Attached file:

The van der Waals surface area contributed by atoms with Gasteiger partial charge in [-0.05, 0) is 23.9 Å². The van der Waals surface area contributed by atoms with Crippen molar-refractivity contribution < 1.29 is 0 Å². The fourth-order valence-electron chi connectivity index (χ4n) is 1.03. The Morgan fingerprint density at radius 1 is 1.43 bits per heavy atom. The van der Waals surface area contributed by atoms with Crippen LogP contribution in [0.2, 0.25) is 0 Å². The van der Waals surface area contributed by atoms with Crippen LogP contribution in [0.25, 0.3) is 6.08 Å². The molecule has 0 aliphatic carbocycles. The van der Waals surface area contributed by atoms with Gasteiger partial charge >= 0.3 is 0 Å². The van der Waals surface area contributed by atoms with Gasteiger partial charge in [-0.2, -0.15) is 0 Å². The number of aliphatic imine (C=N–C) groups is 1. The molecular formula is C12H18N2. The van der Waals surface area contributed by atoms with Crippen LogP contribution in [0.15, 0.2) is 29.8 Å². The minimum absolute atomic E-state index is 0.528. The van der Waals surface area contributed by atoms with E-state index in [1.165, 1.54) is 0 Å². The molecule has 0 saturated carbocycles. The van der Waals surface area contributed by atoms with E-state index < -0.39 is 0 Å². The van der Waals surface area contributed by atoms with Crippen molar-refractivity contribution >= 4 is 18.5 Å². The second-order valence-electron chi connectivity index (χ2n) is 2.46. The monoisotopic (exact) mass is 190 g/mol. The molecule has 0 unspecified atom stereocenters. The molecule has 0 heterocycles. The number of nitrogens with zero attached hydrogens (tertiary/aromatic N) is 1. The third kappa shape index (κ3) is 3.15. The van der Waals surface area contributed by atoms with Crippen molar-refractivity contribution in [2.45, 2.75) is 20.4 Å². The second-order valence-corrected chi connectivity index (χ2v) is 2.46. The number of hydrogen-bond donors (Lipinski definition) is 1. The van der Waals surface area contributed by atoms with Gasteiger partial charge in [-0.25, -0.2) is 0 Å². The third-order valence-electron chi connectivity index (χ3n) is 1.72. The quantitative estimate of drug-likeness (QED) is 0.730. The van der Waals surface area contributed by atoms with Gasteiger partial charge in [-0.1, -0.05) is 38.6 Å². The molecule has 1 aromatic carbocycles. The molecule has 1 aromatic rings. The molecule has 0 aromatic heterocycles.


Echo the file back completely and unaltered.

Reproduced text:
The van der Waals surface area contributed by atoms with Gasteiger partial charge in [-0.05, 0) is 23.9 Å². The van der Waals surface area contributed by atoms with Crippen molar-refractivity contribution < 1.29 is 0 Å². The fourth-order valence-electron chi connectivity index (χ4n) is 1.03. The Morgan fingerprint density at radius 1 is 1.43 bits per heavy atom. The van der Waals surface area contributed by atoms with Crippen LogP contribution in [0.2, 0.25) is 0 Å². The van der Waals surface area contributed by atoms with Crippen LogP contribution in [0.25, 0.3) is 6.08 Å². The molecule has 0 aliphatic carbocycles. The van der Waals surface area contributed by atoms with Gasteiger partial charge >= 0.3 is 0 Å². The van der Waals surface area contributed by atoms with Gasteiger partial charge in [-0.2, -0.15) is 0 Å². The number of aliphatic imine (C=N–C) groups is 1. The molecular formula is C12H18N2. The van der Waals surface area contributed by atoms with Crippen LogP contribution in [0.15, 0.2) is 29.8 Å². The minimum absolute atomic E-state index is 0.528. The van der Waals surface area contributed by atoms with E-state index in [1.165, 1.54) is 0 Å². The molecule has 0 saturated carbocycles. The van der Waals surface area contributed by atoms with E-state index < -0.39 is 0 Å². The van der Waals surface area contributed by atoms with Crippen molar-refractivity contribution >= 4 is 18.5 Å². The second-order valence-electron chi connectivity index (χ2n) is 2.46. The monoisotopic (exact) mass is 190 g/mol. The molecule has 0 unspecified atom stereocenters. The molecule has 0 heterocycles. The number of nitrogens with zero attached hydrogens (tertiary/aromatic N) is 1. The third kappa shape index (κ3) is 3.15. The van der Waals surface area contributed by atoms with Crippen molar-refractivity contribution in [2.45, 2.75) is 20.4 Å². The second-order valence-corrected chi connectivity index (χ2v) is 2.46. The number of hydrogen-bond donors (Lipinski definition) is 1. The van der Waals surface area contributed by atoms with Gasteiger partial charge in [-0.25, -0.2) is 0 Å². The third-order valence-electron chi connectivity index (χ3n) is 1.72. The quantitative estimate of drug-likeness (QED) is 0.730. The van der Waals surface area contributed by atoms with Gasteiger partial charge in [-0.1, -0.05) is 38.6 Å². The molecule has 1 aromatic carbocycles. The molecule has 1 aromatic rings. The molecule has 0 aromatic heterocycles.